Ripening like trees
On Artistic Inspiration

Breathing room for the spirit

'Oncoming Traffic' by Sarah Howes

"I want to write books that unlock the traffic jam in everybody's head. "  - John Updike

Dartmoor Foal by Sarah Howes

“Whatever art offered the men and women of previous eras, what it offers our own, it seems to me, is space - a certain breathing room for the spirit. "- John Updike

Guardian on the Path by Sarah Howes

“What art ought to do is tell stories which are moment-by-moment wonderful, which are true to human experience, and which in no way explain human experience.”  ― John Gardner

At the Cottage Window by Sarah Howes

"If writing is thinking and discovery and selection and order and meaning, it is also awe and reverence and mystery and magic."  - Toni Morrison

The beautiful Dartmoor pictures above are by my friend and village neighbor Sarah Howes. From top to bottom: Oncoming Traffic, Dartmoor Foal, The Guardian on the Path, and At the Cottage Window.


I have feet that itch to walk that lane and fingers that itch to paint the scenery. Thank you for a bit of natural wine for the soul each morning.

Oh my gracious those pictures are beautiful. Such a different landscape than my Canadian sea coast, and breathing room for the spirit indeed.

Beautiful photos, makes me want to visit Dartmoor. And fab quotes as always. 'Breathing room for the spirit,' yes, that's what I go to art for, yes.

Had to pause at the Gardner quote (-always find Gardner brilliant and maddening equally) as I go to fiction precisely because it helps explain the human experience for me, but I get what he's saying, not to over-explain it, not to pin it down, to leave a bit of the mystery of life intact. The 'awe and reverence and mystery and magic' that Morrison speaks of. Thanks for the reminder this morning. I go back to my own work refreshed.

Beautiful photos and wonderful quotes. Thank you, Terri. They lead my thoughts to Keats's 'Negative Capability' - that opening up of the imagination when we are '...capable of being in uncertainties, mysteries, doubts, without any irritable reaching after fact and reason' - that expansive acceptance of the ambiguity and mystery which breaks out of the limits we impose, opening us to possibility...

You have the loveliest quotes. (And your neighbor is a wonderful photographer.)

I've been in the midst of a move and reading along but rushing off to do the next move-related thing rather than commenting much so I just want to slow down, as the quotes suggest, for the moment and let you know how much I appreciate your blog. Thank you.

Thanks for all of these wonderful quotes. They are tea and scone for the artist's soul. I love Updike's quote about breathing room for the spirit.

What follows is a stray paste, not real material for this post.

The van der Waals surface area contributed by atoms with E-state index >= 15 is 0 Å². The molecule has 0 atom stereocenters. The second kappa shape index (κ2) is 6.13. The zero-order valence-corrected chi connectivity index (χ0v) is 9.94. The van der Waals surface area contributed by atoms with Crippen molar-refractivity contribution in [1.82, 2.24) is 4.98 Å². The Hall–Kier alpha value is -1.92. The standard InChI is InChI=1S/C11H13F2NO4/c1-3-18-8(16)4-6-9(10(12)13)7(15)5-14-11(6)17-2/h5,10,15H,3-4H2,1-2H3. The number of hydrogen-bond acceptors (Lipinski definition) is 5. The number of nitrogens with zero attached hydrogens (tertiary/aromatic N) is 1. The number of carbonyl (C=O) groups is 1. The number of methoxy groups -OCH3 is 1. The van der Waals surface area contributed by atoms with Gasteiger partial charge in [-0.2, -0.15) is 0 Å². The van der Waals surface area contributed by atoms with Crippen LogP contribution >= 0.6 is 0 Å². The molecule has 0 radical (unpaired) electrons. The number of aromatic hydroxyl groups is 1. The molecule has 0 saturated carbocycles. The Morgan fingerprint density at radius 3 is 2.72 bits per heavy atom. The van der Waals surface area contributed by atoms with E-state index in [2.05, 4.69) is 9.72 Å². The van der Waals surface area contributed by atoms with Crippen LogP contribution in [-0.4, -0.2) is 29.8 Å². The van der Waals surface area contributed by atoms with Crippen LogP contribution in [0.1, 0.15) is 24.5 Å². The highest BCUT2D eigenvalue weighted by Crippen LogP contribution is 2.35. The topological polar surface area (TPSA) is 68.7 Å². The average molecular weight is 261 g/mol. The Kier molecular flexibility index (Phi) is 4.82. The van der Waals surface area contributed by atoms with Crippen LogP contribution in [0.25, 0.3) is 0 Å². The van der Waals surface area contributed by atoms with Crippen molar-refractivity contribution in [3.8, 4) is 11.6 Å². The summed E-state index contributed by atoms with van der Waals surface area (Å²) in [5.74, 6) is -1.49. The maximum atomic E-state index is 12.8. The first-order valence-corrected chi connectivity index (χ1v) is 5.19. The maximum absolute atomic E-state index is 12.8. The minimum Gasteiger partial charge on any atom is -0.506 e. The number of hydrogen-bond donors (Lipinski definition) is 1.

Hey, I'm wondering-- I notice you've written lots of wonderful stuff about animal-human transformation stories, the ones where people marry animals, become animals, speak to animals. Do you have some suggestions for collections of such stories? I want to do some deeper research into these kinds of tales, tales that seem to reflect what Gary Snyder calls a "Trans-species erotics." Any suggestions? Where did you look when writing your essays? -Sylvia

Sylvia, I don't actually know of any folklore collection devoted exclusively to animal-transformation stories (if you find one, let me know!)...all the tales I know have been culled from myth and folktale collections from various cultures, which often contain a few animal-transformation stories. There are some good nonfiction books on the subject, such as those by Boria Sax. Check out the Reading List at the end of my article on Shape-Shifters on the JoMA site:

For modern fiction based on animal-transformation myths, try Bruce Colville's anthology More Than Human and the anthology I edited with Ellen Datlow, The Beastly Bride, if you haven't come across them already. (Both are YA books, but really these stories are ageless.)

I love Gary Snyder's phrase "trans-species erotics." That's perfect. Have you read his delicious poem "Charms" (which he kindly allowed us to publish on the JoMA site)? Here's a link:

I also love the essay collection "Intimate Nature: The Bond Between Women and Animals" edited by Linda Hogan, Deena Metzger, and Brenda Peterson...not necessarily mythic, per se, but wonderful. "Animals in Celtic Life and Myth" by Miranda Green is also very good. And Desmond Morris' Animal Series, published by Reaktion Books in the UK, is a terrific resource...I'm slowly collecting them all.

Does that help?

One more: The Leaping Hare by George Ewart Evans and David Thomson is great for hare lore.

Oh wonderful! I'll head off to the library with these suggestions. Thank you so much, how excellent.

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